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Thread: Think Twice Before Posting Pictures of Your Firearms on Social Media

  1. #1

    Exclamation Think Twice Before Posting Pictures of Your Firearms on Social Media

    It's no secret that technology plays an important role in our lives. Almost every single aspect of our life is ruled by technology, from smart phones to computers and the internet. That's why it's not surprising to know that Google and Facebook are keeping tabs on gun owners' firearms.
    According to The Firearms Blog (TFB), the two tech giants are scanning users' pictures to look for serial numbers. They're then creating an index of every person's firearms based on the image scans. If you've posted a picture of your firearm on a social networking site and didn't smear out the serial number, chances are it's indexed on Google images. Simply type in the serial number in quotes and search images. What comes up?
    The guys at TFB went through their image library and found images of various firearms and silencers where the serial number is clearly visible. They then typed it into Google and viola! Every image from their website showed up in the image results.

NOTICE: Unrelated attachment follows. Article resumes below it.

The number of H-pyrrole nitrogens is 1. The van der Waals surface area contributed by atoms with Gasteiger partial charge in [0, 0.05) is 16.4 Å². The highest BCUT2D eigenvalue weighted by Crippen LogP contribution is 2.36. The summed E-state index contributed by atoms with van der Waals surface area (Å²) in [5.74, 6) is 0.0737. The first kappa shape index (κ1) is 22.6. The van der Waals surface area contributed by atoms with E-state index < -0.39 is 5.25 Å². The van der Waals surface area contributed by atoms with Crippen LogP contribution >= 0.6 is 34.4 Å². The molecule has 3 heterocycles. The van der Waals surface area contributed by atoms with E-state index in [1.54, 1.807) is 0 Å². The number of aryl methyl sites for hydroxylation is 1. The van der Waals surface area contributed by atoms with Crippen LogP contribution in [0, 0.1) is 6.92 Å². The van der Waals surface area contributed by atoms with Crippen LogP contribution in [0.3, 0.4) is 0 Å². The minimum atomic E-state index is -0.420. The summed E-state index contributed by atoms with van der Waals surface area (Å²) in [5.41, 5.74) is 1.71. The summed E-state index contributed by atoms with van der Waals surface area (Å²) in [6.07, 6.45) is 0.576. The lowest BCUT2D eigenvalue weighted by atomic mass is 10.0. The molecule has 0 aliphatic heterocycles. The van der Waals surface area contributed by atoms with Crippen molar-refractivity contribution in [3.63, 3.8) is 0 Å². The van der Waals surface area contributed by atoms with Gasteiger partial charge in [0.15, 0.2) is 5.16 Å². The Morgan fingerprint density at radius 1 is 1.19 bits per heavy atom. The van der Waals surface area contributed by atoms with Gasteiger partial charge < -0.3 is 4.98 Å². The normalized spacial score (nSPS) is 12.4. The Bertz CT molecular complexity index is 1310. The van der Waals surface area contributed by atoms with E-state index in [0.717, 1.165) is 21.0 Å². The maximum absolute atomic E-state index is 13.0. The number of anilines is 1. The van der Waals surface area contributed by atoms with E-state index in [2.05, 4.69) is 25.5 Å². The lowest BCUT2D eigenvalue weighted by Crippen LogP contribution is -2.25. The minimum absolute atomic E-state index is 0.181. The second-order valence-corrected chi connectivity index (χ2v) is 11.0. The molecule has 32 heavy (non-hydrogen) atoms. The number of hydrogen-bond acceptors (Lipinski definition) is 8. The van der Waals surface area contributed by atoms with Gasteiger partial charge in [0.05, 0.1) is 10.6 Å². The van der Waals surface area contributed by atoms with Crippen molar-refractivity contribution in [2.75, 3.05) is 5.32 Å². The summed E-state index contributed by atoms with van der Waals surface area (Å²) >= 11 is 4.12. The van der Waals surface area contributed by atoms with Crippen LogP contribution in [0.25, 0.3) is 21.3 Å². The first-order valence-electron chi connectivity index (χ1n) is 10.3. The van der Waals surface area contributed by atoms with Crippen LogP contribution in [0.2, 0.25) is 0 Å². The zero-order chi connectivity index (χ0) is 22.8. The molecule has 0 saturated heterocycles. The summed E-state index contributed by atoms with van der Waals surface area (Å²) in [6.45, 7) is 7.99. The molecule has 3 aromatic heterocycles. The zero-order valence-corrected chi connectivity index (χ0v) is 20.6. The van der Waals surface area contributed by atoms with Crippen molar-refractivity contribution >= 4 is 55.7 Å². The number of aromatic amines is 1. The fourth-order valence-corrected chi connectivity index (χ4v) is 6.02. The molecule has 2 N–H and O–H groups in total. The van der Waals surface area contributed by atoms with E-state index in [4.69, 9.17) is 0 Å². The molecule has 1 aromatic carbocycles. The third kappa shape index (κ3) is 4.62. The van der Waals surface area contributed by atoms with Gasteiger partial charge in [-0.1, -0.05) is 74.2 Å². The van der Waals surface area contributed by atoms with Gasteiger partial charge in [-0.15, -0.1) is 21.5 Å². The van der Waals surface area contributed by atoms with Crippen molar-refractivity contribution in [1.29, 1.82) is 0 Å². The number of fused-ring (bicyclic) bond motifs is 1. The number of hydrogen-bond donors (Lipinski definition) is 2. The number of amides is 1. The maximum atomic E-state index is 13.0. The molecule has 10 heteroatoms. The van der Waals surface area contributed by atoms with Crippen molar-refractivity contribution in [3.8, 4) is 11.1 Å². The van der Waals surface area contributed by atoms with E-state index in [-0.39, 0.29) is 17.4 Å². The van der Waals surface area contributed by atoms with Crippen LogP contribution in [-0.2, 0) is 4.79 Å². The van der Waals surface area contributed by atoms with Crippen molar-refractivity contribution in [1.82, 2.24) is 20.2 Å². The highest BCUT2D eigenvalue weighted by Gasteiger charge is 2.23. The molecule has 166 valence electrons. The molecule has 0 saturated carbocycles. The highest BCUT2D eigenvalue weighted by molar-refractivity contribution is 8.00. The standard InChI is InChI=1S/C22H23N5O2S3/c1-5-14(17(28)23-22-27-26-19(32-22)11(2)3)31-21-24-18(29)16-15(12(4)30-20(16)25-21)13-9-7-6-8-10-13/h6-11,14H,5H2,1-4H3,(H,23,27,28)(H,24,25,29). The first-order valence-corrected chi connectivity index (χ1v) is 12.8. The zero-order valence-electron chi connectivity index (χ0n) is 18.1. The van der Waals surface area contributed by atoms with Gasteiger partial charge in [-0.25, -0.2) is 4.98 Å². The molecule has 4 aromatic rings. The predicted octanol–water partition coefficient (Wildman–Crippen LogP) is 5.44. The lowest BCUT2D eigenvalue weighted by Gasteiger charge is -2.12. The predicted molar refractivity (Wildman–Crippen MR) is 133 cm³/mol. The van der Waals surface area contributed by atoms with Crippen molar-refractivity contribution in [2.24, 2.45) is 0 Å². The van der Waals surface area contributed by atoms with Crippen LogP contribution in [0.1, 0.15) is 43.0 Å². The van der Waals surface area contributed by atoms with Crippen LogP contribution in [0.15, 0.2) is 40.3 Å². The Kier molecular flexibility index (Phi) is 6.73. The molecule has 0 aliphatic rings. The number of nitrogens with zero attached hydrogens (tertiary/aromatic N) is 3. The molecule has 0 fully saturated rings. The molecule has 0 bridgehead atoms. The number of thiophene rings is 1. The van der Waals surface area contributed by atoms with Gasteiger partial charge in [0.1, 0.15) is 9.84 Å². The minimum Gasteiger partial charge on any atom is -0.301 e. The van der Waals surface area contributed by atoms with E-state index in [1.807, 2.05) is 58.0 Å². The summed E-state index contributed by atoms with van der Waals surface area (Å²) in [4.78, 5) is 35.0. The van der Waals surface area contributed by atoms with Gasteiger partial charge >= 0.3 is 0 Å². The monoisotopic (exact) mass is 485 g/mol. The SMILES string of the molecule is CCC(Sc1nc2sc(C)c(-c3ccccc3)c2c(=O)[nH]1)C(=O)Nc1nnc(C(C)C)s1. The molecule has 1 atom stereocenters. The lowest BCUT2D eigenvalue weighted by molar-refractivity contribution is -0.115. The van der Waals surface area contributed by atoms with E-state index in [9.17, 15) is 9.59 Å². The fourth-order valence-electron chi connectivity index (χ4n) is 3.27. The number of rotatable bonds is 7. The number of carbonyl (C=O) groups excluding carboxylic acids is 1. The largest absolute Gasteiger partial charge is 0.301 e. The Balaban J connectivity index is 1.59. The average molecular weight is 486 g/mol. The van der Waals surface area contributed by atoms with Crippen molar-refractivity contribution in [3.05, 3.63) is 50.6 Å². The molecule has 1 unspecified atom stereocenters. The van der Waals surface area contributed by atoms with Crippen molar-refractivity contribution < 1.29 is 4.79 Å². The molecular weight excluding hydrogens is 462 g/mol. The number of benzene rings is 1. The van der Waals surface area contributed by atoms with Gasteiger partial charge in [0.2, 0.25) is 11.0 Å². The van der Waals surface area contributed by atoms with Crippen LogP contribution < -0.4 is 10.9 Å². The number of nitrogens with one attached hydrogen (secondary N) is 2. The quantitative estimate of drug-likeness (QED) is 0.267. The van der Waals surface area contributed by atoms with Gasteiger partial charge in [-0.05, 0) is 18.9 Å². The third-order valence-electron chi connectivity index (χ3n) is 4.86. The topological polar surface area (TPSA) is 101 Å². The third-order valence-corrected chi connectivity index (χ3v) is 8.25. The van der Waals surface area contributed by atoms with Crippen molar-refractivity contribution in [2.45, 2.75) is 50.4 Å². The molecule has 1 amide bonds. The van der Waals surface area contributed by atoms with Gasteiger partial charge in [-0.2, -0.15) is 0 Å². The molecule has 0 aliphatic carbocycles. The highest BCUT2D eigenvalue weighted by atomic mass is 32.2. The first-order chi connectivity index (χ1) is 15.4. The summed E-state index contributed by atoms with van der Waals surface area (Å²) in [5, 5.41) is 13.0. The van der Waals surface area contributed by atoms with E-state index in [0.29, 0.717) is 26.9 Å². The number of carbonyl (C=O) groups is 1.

Although it's unlikely for a random person to have the serial number on your firearms, it is absolutely dangerous for social media giants to have this information. Facebook and Instagram are both owned by the same company. Same with YouTube and Google. When these platforms data mine this information, this creates an extremely dangerous situation.

    More at: https://townhall.com/tipsheet/bethba...media-n2555263



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  3. #2
    Even if I did own a firearm I'd never post it online. I much prefer the element of surprise.

  4. #3
    Fun fact I suddenly remembered: When I was in the USCG as a Boarding Officer, I remember there being a directive that we record the serial numbers of any firearms we found on board a vessel. I do remember there being a place to enter the information into "the system"...

    I never personally did it, and I don't recall ever seeing someone do it on any boarding I was on or in charge of. I'll try to contact some I still know that are in and ask them if that's still in the manual.